The college was an out-of-town location that sought to merge two teacher training centres that were heavily influenced by education training pioneer David Stow, a Glasgow merchant. These were the Free Church Normal Seminary and the Dundas Vale Normal Seminary, two of the earliest teacher training colleges in Scotland. This merger was a government-sponsored initiative of 1905, when it was decided that teacher training should be taken away from the church and placed under the control of a provincial committee.

The site of the college - and now the school - was on the old Jordanhill Estate grounds. The old Jordanhill House was demolished around 1915, with the Glasgow Provincial Committee buying the land to build their new college, though the plot had been for sale since 1911. The school buildings were completed in 1921,[3] although the school was founded a year earlier, in 1920.[4] Notable headmasters include Andrew Walker (1891–1974), who led Jordanhill College School from 1936 to 1956, having earlier served from 1921 to 1932 as a mathematics and science master and - initially - the only teacher in the new secondary department, formed in 1921 with just twenty pupils. His successor, William T Branston (1915–1984), at the time of his 1956 appointment was the youngest headteacher in Scotland and whose tenure - Branston finally retired in December 1980 - saw successive challenges, from sustained upheaval in Scottish school curricula to a serious bid to shut Jordanhill College School down in 1969. (It survived, the controversy concluding in December 1970, with the school adjusting readily to non-selective and non fee-paying status; but it would not be its last fight for life.)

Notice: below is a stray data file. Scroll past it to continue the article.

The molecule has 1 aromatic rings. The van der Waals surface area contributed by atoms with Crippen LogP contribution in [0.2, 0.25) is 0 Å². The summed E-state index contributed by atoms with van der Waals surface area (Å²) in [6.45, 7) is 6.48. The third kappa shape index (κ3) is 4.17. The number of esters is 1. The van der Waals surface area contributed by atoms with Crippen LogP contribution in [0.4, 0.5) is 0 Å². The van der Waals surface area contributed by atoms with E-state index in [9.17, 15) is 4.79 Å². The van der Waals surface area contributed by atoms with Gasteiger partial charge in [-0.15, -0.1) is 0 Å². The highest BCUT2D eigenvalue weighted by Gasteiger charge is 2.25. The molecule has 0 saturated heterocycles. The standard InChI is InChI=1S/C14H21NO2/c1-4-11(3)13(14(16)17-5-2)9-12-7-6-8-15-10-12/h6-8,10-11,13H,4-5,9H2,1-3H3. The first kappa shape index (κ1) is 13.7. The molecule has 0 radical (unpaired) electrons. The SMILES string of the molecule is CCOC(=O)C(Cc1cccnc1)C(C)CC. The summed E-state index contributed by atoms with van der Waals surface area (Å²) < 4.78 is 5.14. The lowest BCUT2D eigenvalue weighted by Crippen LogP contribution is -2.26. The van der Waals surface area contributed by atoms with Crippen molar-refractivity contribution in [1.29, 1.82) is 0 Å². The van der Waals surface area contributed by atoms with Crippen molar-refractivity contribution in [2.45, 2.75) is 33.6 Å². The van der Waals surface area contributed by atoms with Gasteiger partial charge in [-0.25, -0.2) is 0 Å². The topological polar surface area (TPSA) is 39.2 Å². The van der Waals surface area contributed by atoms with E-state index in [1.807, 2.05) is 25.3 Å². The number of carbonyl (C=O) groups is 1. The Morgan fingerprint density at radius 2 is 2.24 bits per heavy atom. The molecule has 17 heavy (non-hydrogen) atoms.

A former naval officer and veteran of the Second World War, committed to good works from amateur dramatics through the YMCA (he chaired the Glasgow organisation) to the Scottish National Orchestra Chorus and influential lay service in the Church of Scotland, William Branston was to most pupils an 'astonishingly remote, God-like figure'. He enforced regular religious observance - such as morning assembly - and the school was noted through the 1970s for its rigid uniform code (which survives, and has become increasingly strict under the present rector) and highly conservative, rote-learning traditional teaching methods, notably in arithmetic and English grammar, which do not.